John Libbey Eurotext

Seizure heralding tuberculous meningitis Volume 14, issue 3, September 2012


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Department of Neurological, Neuropsychological, Morphological and Movement Sciences. Section of Clinical Neurology. University of Verona, Italy, Department of Neurology, Franz Tappeiner Hospital, Merano, Italy, Radiology Department, Children's Hospital of Pittsburgh at the University of Pittsburgh Medical Center, USA, Department of Neurology, Christian Doppler Clinic, Paracelsus Medical University, Salzburg, Austria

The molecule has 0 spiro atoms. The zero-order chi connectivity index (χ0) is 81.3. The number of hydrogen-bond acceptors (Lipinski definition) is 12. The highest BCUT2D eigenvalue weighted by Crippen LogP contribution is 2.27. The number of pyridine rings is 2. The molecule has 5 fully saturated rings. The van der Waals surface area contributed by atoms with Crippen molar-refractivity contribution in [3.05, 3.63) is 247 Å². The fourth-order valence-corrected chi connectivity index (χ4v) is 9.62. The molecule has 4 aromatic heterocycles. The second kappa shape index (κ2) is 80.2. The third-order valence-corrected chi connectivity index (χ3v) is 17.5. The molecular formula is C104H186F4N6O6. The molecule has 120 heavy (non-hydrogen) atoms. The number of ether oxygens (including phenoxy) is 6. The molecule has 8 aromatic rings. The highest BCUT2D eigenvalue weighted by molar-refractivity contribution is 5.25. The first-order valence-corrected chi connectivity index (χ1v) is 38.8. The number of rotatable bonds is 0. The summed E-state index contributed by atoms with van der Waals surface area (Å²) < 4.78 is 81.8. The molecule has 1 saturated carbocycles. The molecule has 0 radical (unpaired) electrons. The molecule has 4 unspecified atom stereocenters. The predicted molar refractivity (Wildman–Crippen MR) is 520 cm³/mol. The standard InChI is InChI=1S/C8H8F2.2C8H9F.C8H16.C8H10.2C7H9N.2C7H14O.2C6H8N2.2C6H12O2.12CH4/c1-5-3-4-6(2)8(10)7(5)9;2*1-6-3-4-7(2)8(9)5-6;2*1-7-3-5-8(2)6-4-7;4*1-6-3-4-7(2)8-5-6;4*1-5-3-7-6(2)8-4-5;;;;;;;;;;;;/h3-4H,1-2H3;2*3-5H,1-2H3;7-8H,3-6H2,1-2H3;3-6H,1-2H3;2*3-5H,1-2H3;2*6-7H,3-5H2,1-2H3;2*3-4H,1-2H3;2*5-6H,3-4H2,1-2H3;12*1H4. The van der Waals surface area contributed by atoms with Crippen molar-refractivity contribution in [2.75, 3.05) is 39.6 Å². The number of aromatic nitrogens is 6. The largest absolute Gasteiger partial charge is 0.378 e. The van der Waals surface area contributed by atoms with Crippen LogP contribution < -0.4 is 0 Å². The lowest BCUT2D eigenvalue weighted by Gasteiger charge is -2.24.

Seizures may frequently occur during tuberculous meningitis. We describe a patient with an apparent generalised tonic-clonic seizure, initially not associated with any magnetic resonance imaging (MRI) abnormality, which was the presenting symptom of tuberculous meningitis. Follow-up MRI, performed after gadolinium administration, showed signs of meningeal involvement. Seizures may be the presenting symptoms of tuberculous meningitis even in the absence of evident intracerebral lesions on MRI. Therefore, contrast-enhanced brain MRI should be performed in the diagnostic workup for each first seizure, especially in patients with a clinical suspicion of CNS infectious disease. The term “heraldic seizure”, indicating a subset of acute symptomatic seizures presenting at the onset of a brain/systemic injury or preceding the full clinical manifestation of a cerebral insult, may be helpful to classify these seizures retrospectively, based initially on unknown aetiology.